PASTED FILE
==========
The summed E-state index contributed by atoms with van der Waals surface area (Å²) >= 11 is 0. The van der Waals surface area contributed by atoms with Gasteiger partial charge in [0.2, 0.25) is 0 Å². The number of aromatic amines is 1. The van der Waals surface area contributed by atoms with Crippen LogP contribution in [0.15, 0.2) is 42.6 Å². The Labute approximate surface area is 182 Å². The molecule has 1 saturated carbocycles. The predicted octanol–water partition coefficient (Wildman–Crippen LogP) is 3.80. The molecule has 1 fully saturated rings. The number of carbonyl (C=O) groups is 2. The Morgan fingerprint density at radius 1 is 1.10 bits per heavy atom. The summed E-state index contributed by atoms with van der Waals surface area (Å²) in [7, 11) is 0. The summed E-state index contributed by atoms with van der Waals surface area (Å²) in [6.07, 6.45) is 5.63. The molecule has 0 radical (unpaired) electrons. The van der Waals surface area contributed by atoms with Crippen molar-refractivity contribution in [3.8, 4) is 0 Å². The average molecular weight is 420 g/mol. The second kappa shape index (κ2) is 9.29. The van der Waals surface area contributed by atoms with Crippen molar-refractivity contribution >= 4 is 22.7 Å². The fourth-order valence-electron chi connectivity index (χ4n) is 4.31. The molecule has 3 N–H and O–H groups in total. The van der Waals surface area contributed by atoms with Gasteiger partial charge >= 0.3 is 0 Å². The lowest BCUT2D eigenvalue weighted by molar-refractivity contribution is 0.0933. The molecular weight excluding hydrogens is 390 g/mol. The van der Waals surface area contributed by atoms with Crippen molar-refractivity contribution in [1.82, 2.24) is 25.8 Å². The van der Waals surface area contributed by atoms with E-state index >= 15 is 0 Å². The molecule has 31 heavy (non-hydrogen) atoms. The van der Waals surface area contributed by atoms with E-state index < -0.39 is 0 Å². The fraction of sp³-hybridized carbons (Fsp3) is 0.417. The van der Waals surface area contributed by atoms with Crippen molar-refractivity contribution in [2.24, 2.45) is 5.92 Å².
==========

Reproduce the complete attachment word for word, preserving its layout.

The summed E-state index contributed by atoms with van der Waals surface area (Å²) >= 11 is 0. The van der Waals surface area contributed by atoms with Gasteiger partial charge in [0.2, 0.25) is 0 Å². The number of aromatic amines is 1. The van der Waals surface area contributed by atoms with Crippen LogP contribution in [0.15, 0.2) is 42.6 Å². The Labute approximate surface area is 182 Å². The molecule has 1 saturated carbocycles. The predicted octanol–water partition coefficient (Wildman–Crippen LogP) is 3.80. The molecule has 1 fully saturated rings. The number of carbonyl (C=O) groups is 2. The Morgan fingerprint density at radius 1 is 1.10 bits per heavy atom. The summed E-state index contributed by atoms with van der Waals surface area (Å²) in [7, 11) is 0. The summed E-state index contributed by atoms with van der Waals surface area (Å²) in [6.07, 6.45) is 5.63. The molecule has 0 radical (unpaired) electrons. The van der Waals surface area contributed by atoms with Crippen molar-refractivity contribution in [3.8, 4) is 0 Å². The average molecular weight is 420 g/mol. The second kappa shape index (κ2) is 9.29. The van der Waals surface area contributed by atoms with Crippen molar-refractivity contribution >= 4 is 22.7 Å². The fourth-order valence-electron chi connectivity index (χ4n) is 4.31. The molecule has 3 N–H and O–H groups in total. The van der Waals surface area contributed by atoms with Gasteiger partial charge >= 0.3 is 0 Å². The lowest BCUT2D eigenvalue weighted by molar-refractivity contribution is 0.0933. The molecular weight excluding hydrogens is 390 g/mol. The van der Waals surface area contributed by atoms with Crippen molar-refractivity contribution in [1.82, 2.24) is 25.8 Å². The van der Waals surface area contributed by atoms with E-state index >= 15 is 0 Å². The molecule has 31 heavy (non-hydrogen) atoms. The van der Waals surface area contributed by atoms with E-state index < -0.39 is 0 Å². The fraction of sp³-hybridized carbons (Fsp3) is 0.417. The van der Waals surface area contributed by atoms with Crippen molar-refractivity contribution in [2.24, 2.45) is 5.92 Å².